In End Grain

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Interior of Cabinetmaker’s Shop showing tradesmen using wheel lathe

A boring task turns into a history lesson.

This article originally appeared in the April 2010 issue of Popular Woodworking

One day in Williamsburg, a message reached me at the carpenter’s yard that the cabinet shop was shorthanded and needed help. I figured it was some high-end task like dovetailing a chest or shaving cabriole legs, so I dropped my adze and headed to the cabinet shop across the creek.

I eased into the visitor-crowded shop and waited for a couple of Japanese honeymooners to get their photograph. Along the wall, I spied the work ahead – a great stack of heavy walnut spindle blanks, waiting by the lathe.

Well, I’m a pretty good turner, so I happily worked my way through the visitors toward the rack of polished gouges. Then I noticed that David, one of the shop’s journeymen, was already at the lathe, nodding toward the great wheel that drove it.

Oh, fair enough, I thought. I stepped over the rope, set my hands on the drive handle of the 6′-diameter wheel and began to crank. Slowly I worked it up to speed. The first 10 minutes were fine. I watched the leather drive belt pour from the top of the wheel over my head, run along the wall to the headstock pulley, and then rush back toward my feet. I counted the spindles in the stack. I watched the faint drift of brown shavings feathering to the floor.

I was craning my neck to see if there was any water in a mug on the windowsill when I felt a rap on my shoulder. I turned around to see a visitor ducking under the rope barrier. This was easy for him, because he was a little guy, old as my dad, but moving fast. I tried to form the words explaining that the ropes were for his protection, but I got only as far as taking in air before he pushed me away and grabbed the crank of the great wheel.

“Outta the way, kid,” he said in some New York accent. “Here’s d’way ya do it!”

I reached to direct him back across the rope into visitor world, but the room was transforming. I pulled back. Gone was the clattering roll of the wheel and the lazy cut of the turning. The great wheel was flying, and the floor was humming at a high-energy harmonic. David struggled to hang on to the gouge as a ribbon of sheared walnut hosed over his shoulder.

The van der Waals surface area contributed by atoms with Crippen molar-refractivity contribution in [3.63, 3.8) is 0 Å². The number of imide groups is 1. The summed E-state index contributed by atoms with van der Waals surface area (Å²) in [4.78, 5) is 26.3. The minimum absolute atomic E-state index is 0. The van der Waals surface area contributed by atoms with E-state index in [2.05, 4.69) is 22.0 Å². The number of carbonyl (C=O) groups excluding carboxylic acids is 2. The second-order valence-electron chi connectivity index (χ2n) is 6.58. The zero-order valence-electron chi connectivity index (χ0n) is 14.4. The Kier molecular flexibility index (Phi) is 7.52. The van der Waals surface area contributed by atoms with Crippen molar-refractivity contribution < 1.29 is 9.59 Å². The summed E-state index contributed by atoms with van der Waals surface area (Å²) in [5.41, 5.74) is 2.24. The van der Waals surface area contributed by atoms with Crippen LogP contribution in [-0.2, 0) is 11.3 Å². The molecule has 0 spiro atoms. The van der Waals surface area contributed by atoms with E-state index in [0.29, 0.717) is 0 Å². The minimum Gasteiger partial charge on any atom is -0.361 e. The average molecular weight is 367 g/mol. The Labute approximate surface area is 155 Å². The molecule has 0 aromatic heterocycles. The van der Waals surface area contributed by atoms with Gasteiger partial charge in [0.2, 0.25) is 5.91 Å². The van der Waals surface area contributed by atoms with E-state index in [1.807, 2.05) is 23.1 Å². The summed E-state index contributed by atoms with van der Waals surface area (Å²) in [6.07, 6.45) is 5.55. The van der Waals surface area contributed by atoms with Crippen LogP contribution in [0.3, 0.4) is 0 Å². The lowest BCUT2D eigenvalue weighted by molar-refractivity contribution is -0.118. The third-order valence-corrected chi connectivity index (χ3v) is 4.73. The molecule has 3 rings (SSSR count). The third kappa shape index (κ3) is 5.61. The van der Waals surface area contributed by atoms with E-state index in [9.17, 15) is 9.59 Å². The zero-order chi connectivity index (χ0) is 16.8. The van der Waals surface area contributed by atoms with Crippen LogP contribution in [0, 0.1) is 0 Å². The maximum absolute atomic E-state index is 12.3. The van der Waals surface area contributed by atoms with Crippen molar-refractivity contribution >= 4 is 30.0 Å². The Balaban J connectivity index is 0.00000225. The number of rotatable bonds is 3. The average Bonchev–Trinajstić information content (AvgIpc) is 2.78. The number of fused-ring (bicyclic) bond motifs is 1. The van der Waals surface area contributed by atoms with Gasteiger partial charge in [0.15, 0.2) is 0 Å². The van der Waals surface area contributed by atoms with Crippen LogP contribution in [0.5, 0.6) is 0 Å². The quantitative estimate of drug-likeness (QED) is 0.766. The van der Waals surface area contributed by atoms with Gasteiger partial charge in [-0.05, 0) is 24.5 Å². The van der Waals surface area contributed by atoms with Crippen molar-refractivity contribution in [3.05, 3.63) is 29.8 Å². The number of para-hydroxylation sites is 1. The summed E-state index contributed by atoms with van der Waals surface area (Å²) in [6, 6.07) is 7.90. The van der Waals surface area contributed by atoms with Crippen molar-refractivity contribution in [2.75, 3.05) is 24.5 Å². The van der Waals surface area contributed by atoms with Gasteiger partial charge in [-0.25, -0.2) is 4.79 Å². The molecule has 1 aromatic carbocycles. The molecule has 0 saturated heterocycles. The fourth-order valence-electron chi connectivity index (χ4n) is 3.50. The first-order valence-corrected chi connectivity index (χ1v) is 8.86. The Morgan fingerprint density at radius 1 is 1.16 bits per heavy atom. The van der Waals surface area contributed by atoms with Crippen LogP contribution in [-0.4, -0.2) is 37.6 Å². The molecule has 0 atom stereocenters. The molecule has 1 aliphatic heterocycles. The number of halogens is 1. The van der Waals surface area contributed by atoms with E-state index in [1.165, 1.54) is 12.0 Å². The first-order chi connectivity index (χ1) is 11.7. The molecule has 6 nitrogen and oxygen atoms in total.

“Dat’s how ya do it kid; ya gotta put yer ass into it!” he shouted.

I knew this couldn’t last, but he kept it up, grinning and shaking his head, never flagging. He was still grinning as I reached out to him again. He grabbed me first and now had me turning the wheel as he ducked back under the rope. He stood there grinning.

“Dat’s it! Just put yer ass into it!”

I had no idea what he meant, but I then felt the belt slacken as David parted off the finished walnut spindle. I let the wheel slow.

“Never thought I’d do that again!” the guy said.

“What …?” was all I got out.

“I was in the ball turret of a B-17 durin’ the war. Two-six-two got us and next thing I know I’m in a parachute. I wake up with some Austrian farmer pokin’ me with his pitchfork. Marches me to his farm and puts me to work. For six months, ’til the end of the war, I’m turning this wheel for this farmer.” He rapped my shoulder hard in the way only old guys know. “The one thing I learned was, ya gotta put yer ass into it.”

As he faded back into the shuffling stream, I tried to re-establish boundaries by cranking up my historical interpretation. “The great wheel  you see here …” Across the room I saw his head poke around to listen. I stopped short. Here’s this guy – one minute he’s flying along, next minute a jet shoots him down, next minute he’s cranking a great wheel on some Alpine farm in a scene out of the Middle Ages …

And I’m trying to teach him history.

Roy is the host of the PBS show “The Woodwright’s Shop,” and author of many books, including “The Woodwright’s Guide: Working Wood with Edge & Wedge” (UNC Press) from which this story is excerpted.


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